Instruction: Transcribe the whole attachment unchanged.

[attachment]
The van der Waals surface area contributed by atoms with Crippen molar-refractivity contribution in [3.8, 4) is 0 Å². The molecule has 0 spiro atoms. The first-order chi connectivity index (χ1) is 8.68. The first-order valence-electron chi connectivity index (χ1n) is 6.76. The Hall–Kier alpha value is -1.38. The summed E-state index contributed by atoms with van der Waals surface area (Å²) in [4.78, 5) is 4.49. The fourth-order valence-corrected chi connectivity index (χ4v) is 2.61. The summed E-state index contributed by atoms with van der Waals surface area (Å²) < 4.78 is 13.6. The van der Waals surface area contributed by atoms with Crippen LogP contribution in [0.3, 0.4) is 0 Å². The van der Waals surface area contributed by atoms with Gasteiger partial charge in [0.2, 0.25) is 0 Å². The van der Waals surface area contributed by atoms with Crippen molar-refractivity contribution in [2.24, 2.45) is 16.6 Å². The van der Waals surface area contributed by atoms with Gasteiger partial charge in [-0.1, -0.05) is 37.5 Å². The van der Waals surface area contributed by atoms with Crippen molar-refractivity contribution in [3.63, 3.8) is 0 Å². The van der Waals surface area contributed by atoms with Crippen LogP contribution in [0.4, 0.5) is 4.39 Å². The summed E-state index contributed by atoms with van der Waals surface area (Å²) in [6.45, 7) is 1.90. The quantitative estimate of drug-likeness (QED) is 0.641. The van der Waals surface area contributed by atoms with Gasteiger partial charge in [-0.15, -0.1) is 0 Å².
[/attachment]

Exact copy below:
The van der Waals surface area contributed by atoms with Crippen molar-refractivity contribution in [3.8, 4) is 0 Å². The molecule has 0 spiro atoms. The first-order chi connectivity index (χ1) is 8.68. The first-order valence-electron chi connectivity index (χ1n) is 6.76. The Hall–Kier alpha value is -1.38. The summed E-state index contributed by atoms with van der Waals surface area (Å²) in [4.78, 5) is 4.49. The fourth-order valence-corrected chi connectivity index (χ4v) is 2.61. The summed E-state index contributed by atoms with van der Waals surface area (Å²) < 4.78 is 13.6. The van der Waals surface area contributed by atoms with Crippen LogP contribution in [0.3, 0.4) is 0 Å². The van der Waals surface area contributed by atoms with Gasteiger partial charge in [0.2, 0.25) is 0 Å². The van der Waals surface area contributed by atoms with Crippen molar-refractivity contribution in [2.24, 2.45) is 16.6 Å². The van der Waals surface area contributed by atoms with Gasteiger partial charge in [-0.1, -0.05) is 37.5 Å². The van der Waals surface area contributed by atoms with Crippen molar-refractivity contribution in [3.63, 3.8) is 0 Å². The van der Waals surface area contributed by atoms with Crippen LogP contribution in [0.4, 0.5) is 4.39 Å². The summed E-state index contributed by atoms with van der Waals surface area (Å²) in [6.45, 7) is 1.90. The quantitative estimate of drug-likeness (QED) is 0.641. The van der Waals surface area contributed by atoms with Gasteiger partial charge in [-0.15, -0.1) is 0 Å².